Iran and Syria may have other interests, but they will follow Putin’s lead. Assad should supposedly be interested in finishing off the last of his rivals in the civil war without interruption – a goal supposedly undermined by his decision to attack the Damascus suburb of Douma with poison gas last weekend.
Perhaps Bashar felt obligated to follow in the footsteps of his father, Hafez, who punished political rivals and rebels with what Thomas Friedman later described as “Hama rules” in the bloody massacre of some 20,000 Sunni radicals in the Syrian city of Hama, in February 1982. After the American operation, Assad will be able to brag about his fearsome policies at home as well as his brave challenge to President Trump, from which he seems to be emerging unscathed.
Israel also has conflicting interests in the aftermath of the U.S. action. On the one hand, American aggressiveness enhances Israel’s own deterrence and might help to reverse Trump’s intention of withdrawing U.S. troops from Syria, which Israel opposes. On the other hand, Israel has learned in recent days that tensions between the superpowers in Syria hamper its own ability to fight the Iranian presence in Syria and the transfer of weapons to Hezbollah. Further deterioration in relations between Washington and Moscow could restrict Israel’s freedom of movement even more, while increasing the danger of direct clashes between Israeli and Russian forces.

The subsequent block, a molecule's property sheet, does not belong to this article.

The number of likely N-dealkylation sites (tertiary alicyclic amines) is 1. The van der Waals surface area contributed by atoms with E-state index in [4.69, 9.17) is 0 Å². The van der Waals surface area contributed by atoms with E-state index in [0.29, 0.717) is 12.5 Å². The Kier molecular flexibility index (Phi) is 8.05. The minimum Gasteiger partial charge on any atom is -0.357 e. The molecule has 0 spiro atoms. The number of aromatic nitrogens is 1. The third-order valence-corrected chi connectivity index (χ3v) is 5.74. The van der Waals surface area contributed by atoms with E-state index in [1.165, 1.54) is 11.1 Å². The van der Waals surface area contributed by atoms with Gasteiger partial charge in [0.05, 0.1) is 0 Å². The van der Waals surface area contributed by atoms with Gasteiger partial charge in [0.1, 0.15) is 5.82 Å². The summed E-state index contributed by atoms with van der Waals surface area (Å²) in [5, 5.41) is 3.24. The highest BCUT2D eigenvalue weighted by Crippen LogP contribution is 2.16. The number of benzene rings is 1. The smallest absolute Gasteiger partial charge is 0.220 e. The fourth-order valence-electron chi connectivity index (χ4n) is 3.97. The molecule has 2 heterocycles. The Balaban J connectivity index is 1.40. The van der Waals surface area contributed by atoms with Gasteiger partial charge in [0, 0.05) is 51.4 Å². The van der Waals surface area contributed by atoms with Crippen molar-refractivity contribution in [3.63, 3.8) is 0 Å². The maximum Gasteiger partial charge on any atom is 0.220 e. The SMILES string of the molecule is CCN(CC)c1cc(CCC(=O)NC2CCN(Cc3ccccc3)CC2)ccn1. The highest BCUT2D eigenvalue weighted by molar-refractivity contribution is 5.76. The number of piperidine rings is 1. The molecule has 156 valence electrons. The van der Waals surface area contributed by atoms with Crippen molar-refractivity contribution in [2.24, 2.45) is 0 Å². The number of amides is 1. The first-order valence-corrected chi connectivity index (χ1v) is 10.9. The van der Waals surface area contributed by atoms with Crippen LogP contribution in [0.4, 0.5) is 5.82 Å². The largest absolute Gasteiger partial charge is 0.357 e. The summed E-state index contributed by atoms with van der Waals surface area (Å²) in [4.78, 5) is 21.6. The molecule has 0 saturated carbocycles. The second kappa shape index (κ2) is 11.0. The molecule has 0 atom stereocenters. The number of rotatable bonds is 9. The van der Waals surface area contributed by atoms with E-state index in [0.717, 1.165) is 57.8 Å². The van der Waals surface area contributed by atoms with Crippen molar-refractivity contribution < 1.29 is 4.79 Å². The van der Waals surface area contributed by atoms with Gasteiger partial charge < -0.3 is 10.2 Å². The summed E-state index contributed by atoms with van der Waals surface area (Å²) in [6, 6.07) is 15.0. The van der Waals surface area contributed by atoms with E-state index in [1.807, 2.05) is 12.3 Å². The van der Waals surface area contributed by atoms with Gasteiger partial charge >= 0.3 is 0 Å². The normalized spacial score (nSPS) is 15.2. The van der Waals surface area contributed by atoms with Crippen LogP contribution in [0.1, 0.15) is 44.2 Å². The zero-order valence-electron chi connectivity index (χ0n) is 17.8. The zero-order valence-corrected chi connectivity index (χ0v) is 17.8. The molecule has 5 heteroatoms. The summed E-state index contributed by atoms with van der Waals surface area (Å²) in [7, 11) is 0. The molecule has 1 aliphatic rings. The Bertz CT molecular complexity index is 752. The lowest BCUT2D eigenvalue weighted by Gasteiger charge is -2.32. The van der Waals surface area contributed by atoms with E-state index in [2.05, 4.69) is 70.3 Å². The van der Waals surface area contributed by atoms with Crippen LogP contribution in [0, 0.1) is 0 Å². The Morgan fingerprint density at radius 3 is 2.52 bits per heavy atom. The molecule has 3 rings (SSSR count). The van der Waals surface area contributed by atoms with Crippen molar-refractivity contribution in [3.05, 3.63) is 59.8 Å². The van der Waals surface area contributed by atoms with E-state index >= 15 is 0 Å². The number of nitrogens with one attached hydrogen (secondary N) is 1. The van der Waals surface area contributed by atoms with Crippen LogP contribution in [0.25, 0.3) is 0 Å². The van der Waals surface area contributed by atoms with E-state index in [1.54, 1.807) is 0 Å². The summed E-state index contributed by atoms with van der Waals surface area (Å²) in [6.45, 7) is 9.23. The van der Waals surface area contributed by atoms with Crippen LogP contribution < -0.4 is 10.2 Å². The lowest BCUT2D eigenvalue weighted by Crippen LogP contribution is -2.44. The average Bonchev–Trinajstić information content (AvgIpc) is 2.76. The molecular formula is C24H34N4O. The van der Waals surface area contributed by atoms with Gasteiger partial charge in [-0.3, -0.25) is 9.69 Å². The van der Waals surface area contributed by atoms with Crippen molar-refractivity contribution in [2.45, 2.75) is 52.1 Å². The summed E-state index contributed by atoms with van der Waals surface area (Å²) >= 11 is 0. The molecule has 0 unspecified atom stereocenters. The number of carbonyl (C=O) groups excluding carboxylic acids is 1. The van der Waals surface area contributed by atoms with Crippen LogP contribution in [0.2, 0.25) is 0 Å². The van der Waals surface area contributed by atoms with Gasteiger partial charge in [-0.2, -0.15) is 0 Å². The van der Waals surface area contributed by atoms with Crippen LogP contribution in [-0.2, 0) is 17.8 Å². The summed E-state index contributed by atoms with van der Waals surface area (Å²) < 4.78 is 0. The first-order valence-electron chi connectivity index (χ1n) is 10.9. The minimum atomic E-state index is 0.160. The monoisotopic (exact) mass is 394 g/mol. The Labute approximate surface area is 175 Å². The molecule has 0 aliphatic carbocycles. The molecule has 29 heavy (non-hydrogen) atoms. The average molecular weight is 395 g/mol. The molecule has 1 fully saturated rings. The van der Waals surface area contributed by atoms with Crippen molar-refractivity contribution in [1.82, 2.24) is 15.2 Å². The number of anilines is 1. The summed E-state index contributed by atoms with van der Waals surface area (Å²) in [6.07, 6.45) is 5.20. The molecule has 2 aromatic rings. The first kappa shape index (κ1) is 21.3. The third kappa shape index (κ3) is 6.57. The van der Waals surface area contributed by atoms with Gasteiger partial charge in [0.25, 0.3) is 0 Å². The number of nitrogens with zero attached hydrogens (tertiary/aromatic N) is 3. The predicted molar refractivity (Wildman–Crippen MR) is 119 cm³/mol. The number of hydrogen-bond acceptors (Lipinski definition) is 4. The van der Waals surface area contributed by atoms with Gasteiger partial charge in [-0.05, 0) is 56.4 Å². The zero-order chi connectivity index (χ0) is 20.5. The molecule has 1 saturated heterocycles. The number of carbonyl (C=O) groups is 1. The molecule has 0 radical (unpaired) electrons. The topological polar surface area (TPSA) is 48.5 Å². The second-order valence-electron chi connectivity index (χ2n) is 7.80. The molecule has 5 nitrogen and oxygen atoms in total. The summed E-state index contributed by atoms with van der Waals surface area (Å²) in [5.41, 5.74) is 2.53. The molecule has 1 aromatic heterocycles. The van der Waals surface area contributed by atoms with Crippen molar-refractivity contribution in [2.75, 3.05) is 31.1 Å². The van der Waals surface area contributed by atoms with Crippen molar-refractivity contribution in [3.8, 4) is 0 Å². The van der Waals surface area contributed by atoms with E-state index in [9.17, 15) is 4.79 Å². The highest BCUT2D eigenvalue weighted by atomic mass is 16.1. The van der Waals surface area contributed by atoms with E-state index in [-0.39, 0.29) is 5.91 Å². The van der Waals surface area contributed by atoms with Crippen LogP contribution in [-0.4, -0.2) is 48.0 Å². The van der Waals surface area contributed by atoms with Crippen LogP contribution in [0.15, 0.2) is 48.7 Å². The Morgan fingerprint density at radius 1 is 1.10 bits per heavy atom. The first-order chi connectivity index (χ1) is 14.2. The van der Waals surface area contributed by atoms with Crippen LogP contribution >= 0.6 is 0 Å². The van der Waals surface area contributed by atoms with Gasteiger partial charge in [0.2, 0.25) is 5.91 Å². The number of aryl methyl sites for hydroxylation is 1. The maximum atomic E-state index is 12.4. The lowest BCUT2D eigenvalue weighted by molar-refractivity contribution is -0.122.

Trump, meanwhile, is probably worried far less about the operation in Syria and its aftermath than he is about his own personal predicament.
A few hours before the Tomahawk cruise missiles were launched at targets in Syria, McClatchy reported that Special Counsel Robert Mueller has uncovered evidence that Trump lawyer Michael Cohen visited Prague in the summer of 2016, despite his vehement denials. If true, it not only casts both Cohen and Trump as liars, but also could corroborate a central element of the controversial dossier compiled by former MI6 agent Christopher Steele.
The finding would lend credence to the claim that Cohen served as a go-between for Trump with the Russians. Worse, from Trump’s point of view, it will also increase speculation about the existence of the so-called Golden Shower videotape – which purports to show Trump in a compromising position with three prostitutes in a Moscow hotel in 2013.
In another demonstration that what goes around comes around, the so-called “pee tape” – which was thought to be dead and buried – also starred in former FBI chief James Comey’s publicity blitz in advance of the publication of his book next week, “A Higher Loyalty.”
Comey says Trump was obsessive about the tape, urging the FBI to find that it did not exist. Together with Cohen’s continued embroilment in Mueller’s web, Comey’s new book portends a hellish week ahead for the president.
Trump can live with Assad’s taunts, but Mueller’s probe could bring his presidency crashing to the ground – and he knows it.